I buy books or borrow them from everywhere. Books and research are part of the SCA's attraction to me.
When I first joined the SCA, 26 years ago, I spent hours at the library each week. Then took a stack off books home.
I spent money copying them or used the copier at work. I didn't want to loose any precious information nuggets.
When the internet first developed I was in heaven. I found tons more SCA related info. I learned to distinguish website gold from fool's gold.
(Not all information on the internet is real gold, but books and journals are that way too.)
If I found gold I saved the info nugget to something. Floppy disc, DVD, thumb drive. It's only been the last few years I didn't also print a copy on paper, too. (I have a metal filing cabinet just for SCA papers.)
Lately, I no longer have a membership to our college library or interlibrary loan books. Scribal image resources are readily available on-line.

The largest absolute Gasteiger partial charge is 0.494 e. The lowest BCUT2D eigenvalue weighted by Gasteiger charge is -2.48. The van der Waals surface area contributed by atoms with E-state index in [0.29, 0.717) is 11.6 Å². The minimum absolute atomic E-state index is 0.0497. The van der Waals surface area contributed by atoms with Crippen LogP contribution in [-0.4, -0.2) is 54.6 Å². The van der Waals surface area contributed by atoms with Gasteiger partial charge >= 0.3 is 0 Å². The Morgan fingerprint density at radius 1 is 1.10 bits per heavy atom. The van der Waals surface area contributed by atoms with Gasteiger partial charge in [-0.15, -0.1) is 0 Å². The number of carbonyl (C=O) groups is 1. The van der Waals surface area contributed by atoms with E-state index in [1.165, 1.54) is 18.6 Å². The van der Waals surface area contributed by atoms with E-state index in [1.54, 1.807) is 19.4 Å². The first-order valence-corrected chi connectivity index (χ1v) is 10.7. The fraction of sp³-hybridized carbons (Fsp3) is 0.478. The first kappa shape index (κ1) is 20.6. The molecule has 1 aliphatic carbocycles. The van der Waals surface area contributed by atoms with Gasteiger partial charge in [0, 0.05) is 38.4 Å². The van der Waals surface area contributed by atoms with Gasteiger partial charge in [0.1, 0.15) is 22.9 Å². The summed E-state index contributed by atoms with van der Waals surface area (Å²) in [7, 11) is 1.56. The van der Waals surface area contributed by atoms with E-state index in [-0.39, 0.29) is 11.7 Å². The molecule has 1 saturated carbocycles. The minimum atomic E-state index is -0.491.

|My Current Research Spot|
I no longer check out ten tomes of the best medieval manuscripts in the world. The Duc de Berry or Book of Kells facsimiles.
I now find the images from over sea libraries while reclining on my couch. But, I also find the lesser quality medieval manuscripts. Unfinished illuminations that seldom made it into books.
There's also full medieval pages with text-only, allowing me to see an average scribe's work. Not just genius talents.
There's also common place books, a physicians' cheat sheet, and legal notes. A common man's prayer roll rather than a Kings.
Today, the gold ingot scribal how-to source is now Youtube videos, an artist's website like Randy Asplund, or a retailer's information article blog like Natural Pigments. You can learn so much from the best of them!
All this has made scribal research and learning easier. There isn't the same chase, hunting down the missing translated text needed to make my competition documentation whole. Or the last detail for a class handout.
Passing time changes things. Research is easier. More relevant information is available. And you can mine medieval information gold nuggets with your computer for your recreation, documentation, or class handout. All from the comfort of your home.